LOBET: In Chalmette Vista when you look up, you see the pipelines and stacks of the Exxon Mobil refinery. Look down and the neighborhood stretches out like a sick patient, two years after the twin visitations of Katrina and Rita. The floods swept away everything Ray Clement had except his wife’s ashes. While he talks, a small ball of orange fire appears at one the refinery stacks and extinguishes in black smoke. The Gulf breeze carries an acrid smell.
CLEMENTS: Crude oil, that is what you get a lot of, that crude oil smell. Mostly that rotten egg smell and ammonia, smell like ammonia, it takes your breath away.
LOBET: This was one of the most populous refinery communities in the country. But Clement and other says it was never easy to live here. Often you had to close your windows to the smells, even in the heat of summer. And sometimes that wasn’t enough.
CLEMENTS: You couldn’t stay in the house. You’d go take a ride, a walk in the Quarter or something, but there’s no place to go here no more.
LOBET: No place to go because so many businesses are closed now, their patrons scattered in a St. Bernard diaspora. A few remain, and perhaps the community’s best-known resident, Ken Ford. Ford and his wife raised two children here and he repaired airplanes for the National Guard. But the reason for his reputation is that he kept records on refinery emissions for four decades and tried to organize his neighbors to agitate for cleaner air, but that community memory bank is gone.
FORD: My neighbor Frank Dear, he’s gone he ain’t coming back. He knew what was going on. Across the street he knew what was going on, 54 years here. George Blester and Lou Blester they both died. People aren’t coming back. The people I said earlier, that know what’s going on, aren’t coming back.
LOBET: Ford gestures at the FEMA trailers that still edge out of driveways here. Empty houses once worth 110 thousand dollars, now offer themselves up for 40 thousand as sellers pray for a buyer, a miracle. He shows a visitor past his gutted-out house to where a small frame building lists sideways.
[SOUNDS OF FOOTSTEPS AND DOOR OPENS]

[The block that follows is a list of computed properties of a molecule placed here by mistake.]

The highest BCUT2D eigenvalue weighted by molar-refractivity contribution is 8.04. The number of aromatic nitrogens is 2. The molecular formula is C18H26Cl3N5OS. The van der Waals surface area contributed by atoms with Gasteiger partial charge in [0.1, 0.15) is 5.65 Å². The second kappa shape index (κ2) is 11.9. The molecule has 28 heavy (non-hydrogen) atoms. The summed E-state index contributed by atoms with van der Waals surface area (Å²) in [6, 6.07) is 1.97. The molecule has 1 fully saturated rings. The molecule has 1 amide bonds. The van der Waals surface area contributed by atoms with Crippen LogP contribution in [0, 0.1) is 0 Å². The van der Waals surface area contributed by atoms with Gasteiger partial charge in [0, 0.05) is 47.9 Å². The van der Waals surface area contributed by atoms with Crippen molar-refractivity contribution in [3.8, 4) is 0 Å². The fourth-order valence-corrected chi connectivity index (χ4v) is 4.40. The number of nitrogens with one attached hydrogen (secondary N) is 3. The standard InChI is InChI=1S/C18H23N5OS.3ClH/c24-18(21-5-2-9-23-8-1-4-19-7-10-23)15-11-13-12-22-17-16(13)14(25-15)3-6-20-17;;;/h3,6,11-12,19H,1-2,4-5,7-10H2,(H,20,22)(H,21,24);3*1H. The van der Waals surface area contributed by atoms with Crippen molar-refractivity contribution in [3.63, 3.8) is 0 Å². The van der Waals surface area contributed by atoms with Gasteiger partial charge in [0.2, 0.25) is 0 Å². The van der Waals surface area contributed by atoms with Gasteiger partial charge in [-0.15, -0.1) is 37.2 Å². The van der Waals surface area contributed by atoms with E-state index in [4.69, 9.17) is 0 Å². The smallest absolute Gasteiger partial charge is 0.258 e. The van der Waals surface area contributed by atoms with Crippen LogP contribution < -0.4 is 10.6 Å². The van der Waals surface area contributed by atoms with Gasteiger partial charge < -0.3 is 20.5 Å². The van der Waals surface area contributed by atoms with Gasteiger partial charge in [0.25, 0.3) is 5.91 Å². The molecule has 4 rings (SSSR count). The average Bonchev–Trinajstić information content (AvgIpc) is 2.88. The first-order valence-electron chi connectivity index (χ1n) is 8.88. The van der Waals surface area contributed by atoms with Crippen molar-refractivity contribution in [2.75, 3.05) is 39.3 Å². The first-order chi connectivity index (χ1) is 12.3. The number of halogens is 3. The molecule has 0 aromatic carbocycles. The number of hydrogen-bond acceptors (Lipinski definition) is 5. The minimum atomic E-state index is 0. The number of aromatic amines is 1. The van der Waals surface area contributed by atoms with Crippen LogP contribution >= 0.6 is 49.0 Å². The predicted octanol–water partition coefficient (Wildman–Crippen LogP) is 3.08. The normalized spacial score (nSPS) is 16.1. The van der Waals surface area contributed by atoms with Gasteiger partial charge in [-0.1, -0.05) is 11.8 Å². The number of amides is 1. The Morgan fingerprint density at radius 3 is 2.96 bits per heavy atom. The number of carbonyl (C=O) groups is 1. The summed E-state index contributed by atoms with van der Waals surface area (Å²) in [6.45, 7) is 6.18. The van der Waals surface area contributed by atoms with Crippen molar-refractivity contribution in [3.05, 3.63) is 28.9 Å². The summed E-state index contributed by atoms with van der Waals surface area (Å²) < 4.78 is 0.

FORD: Don’t break your neck in here. See all this is ruined, everything’s ruined.
LOBET: This back building was Ford’s war room, buzzing with scanners, a ham radio, and full of color-coded binders, thick with minutes from public meetings and air monitor read-outs. Little remains, just the smell of mildew and a water-worn photograph signed by Erin Brockovich.
FORD: I said what I am supposed to do Erin? And she said, “Never give up. Erin, Lot’s of love.” So I kept it.
LOBET: Sometimes, Ford says, he feels like that Indian in the 1960s public service announcement, the one with no words, where the guy gazes at litter along the highway and you see a tear on his cheek.
FORD: Now I feel like I’m a white man looking at my environment, looking at my neighborhood getting destroyed and can’t do a damn thing about it but look out there and cry.
LOBET: Chalmette residents were mostly white; old time families often had Italian, Irish and Spanish Canary Island backgrounds. Over the years Ford did attract a few supporters, the Tulane University Environmental Law Clinic. And an organizer from Cajun country, the founder of a group called the Bucket Brigade, Anne Rolfes.
[DOOR OPENS, DOG BARKING]
ROLFES: Hello how you doin’? My name is Anne, I’m here with the Bucket Brigade.
LOBET: Like Ken Ford, Anne Rolfes refused to give up on Chalmette Vista after hurricane Katrina. On this day she’s trying to find out who, among those left here, would be willing to write down when they see or smell something in the air. Louise Serpas steps past her barking dog and says she’d be glad to.
ROLFES: If you see things like a flare, or smoke
SERPAS: We do, right there look, at night.
ROLFES: See okay, alright so you know what would be really great--
SERPAS: Sometime it’s black but most of the time it’s fire!
ROLFES: Well you know and that’s exactly what we would like you to do, because…
LOBET: Perhaps because the neighborhood is so quiet now, Ms. Serpas isn’t eager to see a visitor leave, even if her dogs are.
SERPAS: If it wouldn’t be for the dogs I’d invite you all inside. Bye baby.
LOBET: It may be too early to say whether the flooding dealt a mortal blow to this community. A few pre-Katrina neighborhood anchors have returned, and lightened people’s hearts: especially Rocky and Carlo’s Restaurant where a plate rich with olives is still called a “wop salad.” But it’s clear that a place that was hardscrabble before, is even harder now and part of the reason is Americans’ demand for gasoline. Ken Ford says a little refinery once built by the Standard Fruit Company to fuel its Central American banana boats has swelled to many times that size.
FORD: Where today we have a refinery close to 200 thousand barrels today. Besides all the chemicals they make it’s not just the refinery, it’s the manufacturing plant. They make benzene.
LOBET: American refineries have been running full bore, even before the 2005 hurricanes that took several offline, including Chalmette. To meet growing demand, refinery owners around the country have expanded capacity at existing plants rather than build new ones, in part because getting a permit for a new refinery is so difficult. Howard Feldman is with the American Petroleum Institute.
FELDMAN: Everybody wants the fuels, and nobody wants the refinery nearby. There are tradeoffs obviously.